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Pierre Cardin: Future Fashion

August 01, 2019
By: Aaron Peasley

"I have a name, I have to take advantage of it" - Pierre Cardin

"I have a name, I have to take advantage of it" - Pierre Cardin.

Arriving with suitable interplanetary panache, a retrospective of French fashion icon Pierre Cardin is set to touch down at the Brooklyn Museum this month. Opening on July 20th, Pierre Cardin: Future Fashion explores the universe of one of the 20th century’s most innovative designers, with over 170 objects dating from the 1950s to the present day.


Pierre Cardin and Lauren Bacall with models on the set of Bacall and the Boys, 1968. (Photo: Yoshi Takata. Courtesy of Archives Pierre Cardin. © Archives Pierre Cardin)

From the outset, Italian born Cardin blazed his own trail. His design career began with roles at a number of storied Parisian couturiers, including surrealist Schiaparelli and Christian Dior (where he is credited with masterminding the voluminous ‘New Look’). By the early fifties, Cardin had formed his own house, quickly differentiating himself from his forebears with boldly futuristic garments such as the seminal ‘Bubble’ dresses of 1954.


Pierre Cardin “Cardine” dress, 1968. (Photo: Courtesy of Archives Pierre Cardin. © Archives Pierre Cardin)


Pierre Cardin wool dress with cutouts, 1971. (Photo: Courtesy of Archives Pierre Cardin. © Archives Pierre Cardin)

Going forward, the innovations, from both an aesthetic and business perspective, were legion. In 1959, Cardin was the first to launch ready-to-wear fashion, creating out-there collections that drew on recurrent themes like space exploration, technology and architecture. Among Cardin’s recognizable silhouettes were ‘orbiting’ dresses, pleated ‘computer’ coats and Japanese-inspired pinafores created with thermo-formed fabric.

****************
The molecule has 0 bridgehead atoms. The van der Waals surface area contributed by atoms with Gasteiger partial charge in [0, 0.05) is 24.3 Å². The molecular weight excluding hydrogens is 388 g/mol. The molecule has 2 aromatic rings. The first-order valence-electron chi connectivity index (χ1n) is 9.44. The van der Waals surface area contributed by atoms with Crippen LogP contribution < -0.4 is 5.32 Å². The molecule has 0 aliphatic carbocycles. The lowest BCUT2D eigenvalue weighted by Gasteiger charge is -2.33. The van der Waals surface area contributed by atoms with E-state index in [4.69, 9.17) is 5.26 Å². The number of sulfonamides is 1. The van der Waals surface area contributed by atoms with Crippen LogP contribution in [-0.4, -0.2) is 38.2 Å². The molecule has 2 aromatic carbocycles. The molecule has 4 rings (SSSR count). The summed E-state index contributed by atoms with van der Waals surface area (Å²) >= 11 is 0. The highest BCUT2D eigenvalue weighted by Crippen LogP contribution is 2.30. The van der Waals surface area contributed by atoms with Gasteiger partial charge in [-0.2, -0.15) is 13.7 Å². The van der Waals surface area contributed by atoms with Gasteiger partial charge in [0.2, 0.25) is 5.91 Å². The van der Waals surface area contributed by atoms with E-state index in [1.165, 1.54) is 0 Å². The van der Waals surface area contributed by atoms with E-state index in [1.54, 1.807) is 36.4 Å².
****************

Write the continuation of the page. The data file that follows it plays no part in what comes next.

Palais Bulles designed by the Hungarian architect Antti Lovag.

But Cardin’s metier wasn’t limited to clothing. Credited with masterminding one of the first truly international lifestyle brands, the designer created furniture (highly collectible today), a space suit for NASA in 1970 and expansive lines of jewelry and accessories. He purchased Paris’ iconic Maxim’s restaurant and took it international, including a Cardin-designed Parisian hotel replete with namesake furniture and lavish on-site restaurants. There’s also his incredible home, designed by the Hungarian architect Antti Lovag and located on the Cote D'Azur, with its interlocking bubbles and salmon-pink hue. Today, it remains one of the 20th century’s most indelible private residences (with a value well above 100 million Euros).


Eddie Adams (American, 1933–2004). Pierre Cardin, 1974. Chromogenic photograph on paper, 11 ¼ x 15 in. (28.6 x 38.1 cm). National Portrait Gallery, Smithsonian Institute; gift of Time magazine, Briscoe Center for American History, NPG.78.TC276. © Estate of Eddie Adams. (Photo: Courtesy of National Portrait Gallery)